“I stretch out my hands to you; my soul thirsts for you like a parched land. Answer me quickly, O LordLet me hear in the morning of your steadfast love, for in you I trust. Make me know the way I should go, for to you I lift up my soul. Deliver me from my enemies, O LordI have fled to you for refuge.Teach me to do your will, for you are my God! Let your good Spirit lead me on level ground! For your name’s sake, O Lord, preserve my life! In your righteousness bring my soul out of trouble!” 

Waterfall, flowing water, Myanmar

In honest desperation, David’s every request is grounded in utter trust in his God and His attributes. Show up! Encourage me! Guide me! Deliver me! Teach me! Lead me! Preserve me! His ‘amen’ is confident submission: And in your steadfast love you will cut off my enemies, and you will destroy all the adversaries of my soul, for I am your servant.”

Lord, keep me aware of how parched I am without You. Slake my soul-thirst with reminders of Your steadfast love and robust love in Your ongoing work on my behalf. I stretch out my hands to You in worship and need.

    
    

 

God’s Wide Mercy

The call to return in Jeremiah 3 is laced with mercy. Return, faithless Israel, declares the LordI will not look on you in anger, for I am mercifulI will not be angry forever. Only acknowledge your guilt, that you rebelled against the Lord your God and scattered your favors among foreigners under every green tree, and that you have not obeyed my voice, declares the LORDReturn, O faithless children, declares the Lordfor I am your master. Return, O faithless sons; I will heal your faithlessness.”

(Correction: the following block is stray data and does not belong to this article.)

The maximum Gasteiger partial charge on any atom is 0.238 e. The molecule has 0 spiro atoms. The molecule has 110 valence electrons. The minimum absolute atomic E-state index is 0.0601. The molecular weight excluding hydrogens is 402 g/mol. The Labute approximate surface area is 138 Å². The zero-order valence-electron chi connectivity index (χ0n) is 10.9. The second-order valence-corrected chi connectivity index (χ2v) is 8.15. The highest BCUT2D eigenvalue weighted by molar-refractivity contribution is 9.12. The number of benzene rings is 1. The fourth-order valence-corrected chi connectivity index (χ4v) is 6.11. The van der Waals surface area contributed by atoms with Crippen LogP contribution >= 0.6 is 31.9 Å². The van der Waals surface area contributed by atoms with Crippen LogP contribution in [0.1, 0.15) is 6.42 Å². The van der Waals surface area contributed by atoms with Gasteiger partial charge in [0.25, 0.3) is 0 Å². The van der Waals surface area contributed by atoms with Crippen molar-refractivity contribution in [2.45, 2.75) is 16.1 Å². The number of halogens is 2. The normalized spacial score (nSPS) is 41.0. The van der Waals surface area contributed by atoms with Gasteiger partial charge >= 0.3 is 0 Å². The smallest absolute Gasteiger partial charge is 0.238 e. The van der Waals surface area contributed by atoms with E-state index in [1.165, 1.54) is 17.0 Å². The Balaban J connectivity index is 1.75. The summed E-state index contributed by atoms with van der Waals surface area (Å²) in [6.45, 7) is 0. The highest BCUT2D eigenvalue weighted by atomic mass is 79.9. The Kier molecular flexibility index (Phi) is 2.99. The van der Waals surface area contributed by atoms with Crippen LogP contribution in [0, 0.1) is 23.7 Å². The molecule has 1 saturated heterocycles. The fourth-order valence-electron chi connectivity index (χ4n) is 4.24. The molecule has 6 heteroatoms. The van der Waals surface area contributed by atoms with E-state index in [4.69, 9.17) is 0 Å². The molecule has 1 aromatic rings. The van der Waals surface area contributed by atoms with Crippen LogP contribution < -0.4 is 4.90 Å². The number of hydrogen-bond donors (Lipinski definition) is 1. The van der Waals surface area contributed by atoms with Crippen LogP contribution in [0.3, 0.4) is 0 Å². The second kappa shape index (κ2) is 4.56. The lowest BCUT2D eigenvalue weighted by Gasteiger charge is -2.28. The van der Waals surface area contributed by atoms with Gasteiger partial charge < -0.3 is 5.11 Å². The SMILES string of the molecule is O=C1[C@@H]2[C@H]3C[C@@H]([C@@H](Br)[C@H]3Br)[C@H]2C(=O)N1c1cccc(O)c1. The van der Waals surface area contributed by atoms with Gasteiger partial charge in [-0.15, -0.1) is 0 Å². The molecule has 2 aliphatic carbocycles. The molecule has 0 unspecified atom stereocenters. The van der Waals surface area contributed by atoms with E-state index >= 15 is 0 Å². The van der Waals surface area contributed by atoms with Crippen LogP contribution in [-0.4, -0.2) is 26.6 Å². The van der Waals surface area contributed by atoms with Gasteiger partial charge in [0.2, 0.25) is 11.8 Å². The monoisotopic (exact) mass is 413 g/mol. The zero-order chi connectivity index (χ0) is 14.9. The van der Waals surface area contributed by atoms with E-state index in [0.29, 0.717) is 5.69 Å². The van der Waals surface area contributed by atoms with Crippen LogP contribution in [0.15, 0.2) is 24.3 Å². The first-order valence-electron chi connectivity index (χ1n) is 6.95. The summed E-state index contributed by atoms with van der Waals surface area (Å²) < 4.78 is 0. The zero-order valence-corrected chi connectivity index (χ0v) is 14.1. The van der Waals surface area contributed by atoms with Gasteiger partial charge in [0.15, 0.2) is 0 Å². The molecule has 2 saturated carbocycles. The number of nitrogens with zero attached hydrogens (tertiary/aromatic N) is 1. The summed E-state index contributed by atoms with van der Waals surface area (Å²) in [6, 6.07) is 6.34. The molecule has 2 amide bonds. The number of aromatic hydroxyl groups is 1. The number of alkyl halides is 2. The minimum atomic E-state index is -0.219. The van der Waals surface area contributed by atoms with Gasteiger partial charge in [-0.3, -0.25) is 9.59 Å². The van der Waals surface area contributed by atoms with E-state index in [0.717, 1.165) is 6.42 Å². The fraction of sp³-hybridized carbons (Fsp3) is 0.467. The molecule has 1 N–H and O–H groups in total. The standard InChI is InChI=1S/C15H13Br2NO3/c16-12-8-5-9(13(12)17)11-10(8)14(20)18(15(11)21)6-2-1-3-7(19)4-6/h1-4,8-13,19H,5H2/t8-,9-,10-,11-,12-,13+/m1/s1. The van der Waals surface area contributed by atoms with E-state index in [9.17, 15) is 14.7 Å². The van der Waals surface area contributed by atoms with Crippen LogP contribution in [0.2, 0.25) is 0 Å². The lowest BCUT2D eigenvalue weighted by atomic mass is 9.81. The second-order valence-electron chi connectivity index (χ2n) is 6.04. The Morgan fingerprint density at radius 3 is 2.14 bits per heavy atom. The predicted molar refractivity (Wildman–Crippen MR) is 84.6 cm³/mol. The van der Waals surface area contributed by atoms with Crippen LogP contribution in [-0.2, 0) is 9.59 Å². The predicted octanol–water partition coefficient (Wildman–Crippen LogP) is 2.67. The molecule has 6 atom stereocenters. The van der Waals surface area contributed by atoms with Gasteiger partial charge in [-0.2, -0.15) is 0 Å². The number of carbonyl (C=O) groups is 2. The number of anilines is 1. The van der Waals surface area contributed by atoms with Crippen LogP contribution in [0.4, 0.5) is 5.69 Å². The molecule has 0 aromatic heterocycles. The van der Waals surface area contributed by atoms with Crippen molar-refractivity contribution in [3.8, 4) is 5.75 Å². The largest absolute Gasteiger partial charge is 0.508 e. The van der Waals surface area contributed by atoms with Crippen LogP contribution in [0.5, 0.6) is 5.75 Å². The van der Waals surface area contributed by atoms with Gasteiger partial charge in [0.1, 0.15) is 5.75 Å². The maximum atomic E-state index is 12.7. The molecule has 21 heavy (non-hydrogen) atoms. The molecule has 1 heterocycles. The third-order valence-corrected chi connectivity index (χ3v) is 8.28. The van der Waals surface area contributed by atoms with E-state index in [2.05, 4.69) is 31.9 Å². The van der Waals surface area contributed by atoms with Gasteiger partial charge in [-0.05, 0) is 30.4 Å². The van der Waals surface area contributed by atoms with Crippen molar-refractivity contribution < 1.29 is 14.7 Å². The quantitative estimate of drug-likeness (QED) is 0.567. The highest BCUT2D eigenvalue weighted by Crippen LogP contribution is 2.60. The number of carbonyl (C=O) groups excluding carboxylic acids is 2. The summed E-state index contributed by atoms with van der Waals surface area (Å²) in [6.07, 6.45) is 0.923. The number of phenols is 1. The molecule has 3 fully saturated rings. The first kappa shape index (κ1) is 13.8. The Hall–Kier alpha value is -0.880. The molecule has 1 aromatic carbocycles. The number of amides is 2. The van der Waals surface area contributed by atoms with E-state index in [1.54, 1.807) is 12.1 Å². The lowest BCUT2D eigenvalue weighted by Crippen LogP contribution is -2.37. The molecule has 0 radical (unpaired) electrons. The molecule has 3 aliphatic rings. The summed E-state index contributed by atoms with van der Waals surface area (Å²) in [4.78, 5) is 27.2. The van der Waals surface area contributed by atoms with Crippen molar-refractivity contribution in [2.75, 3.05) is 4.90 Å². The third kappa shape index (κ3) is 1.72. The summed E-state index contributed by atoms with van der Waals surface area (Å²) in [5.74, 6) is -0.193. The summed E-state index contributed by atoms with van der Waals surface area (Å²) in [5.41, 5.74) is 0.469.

Sunset, pale, peaceful

“God’s kindness is meant to lead you to repentance.” Romans 2:4

Grace gives us what we do not deserve, and mercy withholds from us what we do deserve. God’s wide mercy is spread out in open arms, beckoning us to come, to repent–confess our sins and turn from them to Him. It is His loving mercy that woos us to humble, rigorous, honest self-reflection, that convicts the heart and warms it toward Him, and that turns the taste of rebellion sour and the effort of self-will despicable. The peace that follows is indescribable, a loving and lavish gift from the Bestower of the undeserved.

Behold, I come to You, I return to You, for you are the LORD my God. “The steadfast love of the Lord never ceases; Your mercies never come to an end; they are new every morning; great is your faithfulness.” Make all sin repugnant to me, cleanse my rebellion, and redeem the wasted opportunities and the favors I have scattered. “A broken and contrite heart, O God, you will not despise. Create in me a clean heart, O God, and renew a right spirit within me.” (Jeremiah 3:22; Lamentations 3:22-23; Psalm 51:17,10) Thank You for Your wide mercy.